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I am working on severely imbalanced data. In literature, several methods are used to re-balance the data using re-sampling (over- or under-sampling). Two good approaches are:

  • SMOTE: Synthetic Minority Over-sampling TEchnique (SMOTE)

  • ADASYN: Adaptive Synthetic Sampling Approach for Imbalanced Learning (ADASYN)

I have implemented ADASYN because its adaptive nature and ease to extension to multi-class problems.

My question is how to test the oversampled data produced by ADASYN (or any other oversampling methods). It is not clear in the mentioned two paper how they performed their experiments. There are two scenarios:

1- Oversample the whole dataset, then split it to training and testing sets (or cross validation).

2- After splitting the original dataset, perform oversampling on the training set only and test on the original data test set (could be performed with cross validation).

In the first case the results are much better than without oversampling, but I am concerned if there is overfitting. While in the second case the results are slightly better than without oversampling and much worse than the first case. But the concern with the second case is if all minority class samples goes to the testing set, then no benefit will be achieved with oversampling.

I am not sure if there are any other settings to test such data.

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A few comments:

The option (1) is a very bad idea. Copies of the same point may end up in both the training and test sets. This allows the classifier to cheat, because when trying to make predictions on the test set the classifier will already have seen identical points in the train set. The whole point of having a test set and a train set is that the test set should be independent of the train set.

The option (2) is honest. If you don't have enough data, you could try using $k$-fold cross validation. For example, you could divide your data into 10 folds. Then, for each fold individually, use that fold as the test set and the remaining 9 folds as a train set. You can then average training accuracy over the 10 runs. The point of this method is that since only 1/10 of your data is in the test set, it is unlikely that all your minority class samples end up in the test set.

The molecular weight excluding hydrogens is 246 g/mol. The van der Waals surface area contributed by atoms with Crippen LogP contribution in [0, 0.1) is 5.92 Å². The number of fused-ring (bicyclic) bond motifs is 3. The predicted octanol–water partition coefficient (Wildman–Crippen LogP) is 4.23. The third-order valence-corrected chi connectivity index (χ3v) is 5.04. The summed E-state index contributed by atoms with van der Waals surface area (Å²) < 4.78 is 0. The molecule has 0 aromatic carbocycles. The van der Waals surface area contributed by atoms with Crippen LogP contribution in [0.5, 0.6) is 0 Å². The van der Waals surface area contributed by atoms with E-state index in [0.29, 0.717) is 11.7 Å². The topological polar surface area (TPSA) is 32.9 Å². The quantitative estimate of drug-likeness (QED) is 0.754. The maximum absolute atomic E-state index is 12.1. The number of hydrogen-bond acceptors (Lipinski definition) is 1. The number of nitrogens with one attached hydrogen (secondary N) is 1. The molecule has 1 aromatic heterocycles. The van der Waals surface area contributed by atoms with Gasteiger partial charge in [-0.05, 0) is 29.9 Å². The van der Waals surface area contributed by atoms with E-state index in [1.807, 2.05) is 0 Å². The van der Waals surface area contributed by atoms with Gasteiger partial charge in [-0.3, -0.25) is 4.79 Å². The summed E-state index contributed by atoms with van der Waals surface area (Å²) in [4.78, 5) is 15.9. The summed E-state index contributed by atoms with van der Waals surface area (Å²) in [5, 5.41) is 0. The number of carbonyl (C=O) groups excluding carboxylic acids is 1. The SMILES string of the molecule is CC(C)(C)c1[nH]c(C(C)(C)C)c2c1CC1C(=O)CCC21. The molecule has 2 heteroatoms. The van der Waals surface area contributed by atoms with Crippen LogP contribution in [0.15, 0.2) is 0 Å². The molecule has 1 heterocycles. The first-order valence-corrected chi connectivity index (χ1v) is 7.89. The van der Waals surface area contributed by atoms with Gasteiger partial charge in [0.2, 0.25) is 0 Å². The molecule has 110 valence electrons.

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  • $\begingroup$ Thanks Stefan for the reply. But I want to clarify a point: The methods I mentioned create "synthetic" instances of the data, not exactly the same as the original one. So it is not exactly as if I am testing on the same training data. But, still I am not sure if option 1 is a valid approach. $\endgroup$ – Fares May 28 '13 at 9:59
  • $\begingroup$ Ok I see! The problem with (1) still holds, though, even if you create "synthetic" data, because the synthetic data is usually very similar to the original data it is mimicking. $\endgroup$ – Stefan Wager May 28 '13 at 16:23
  • $\begingroup$ @StefanWager what about the distribution of testing set? Should it be the same as the original data set? $\endgroup$ – wannik Dec 14 '14 at 20:04
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    $\begingroup$ any reference of articles to support this claim? $\endgroup$ – girl101 Mar 25 at 6:08
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The second (2) option is the right way of doing it. The synthetic samples you create with the oversampling techniques are not real examples but rather synthetic. These are not valid for testing purposes while they still ok for training. They are intended to modify the behavior of the classifier without modifying the algorithm.

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protected by kjetil b halvorsen Apr 24 '18 at 17:02

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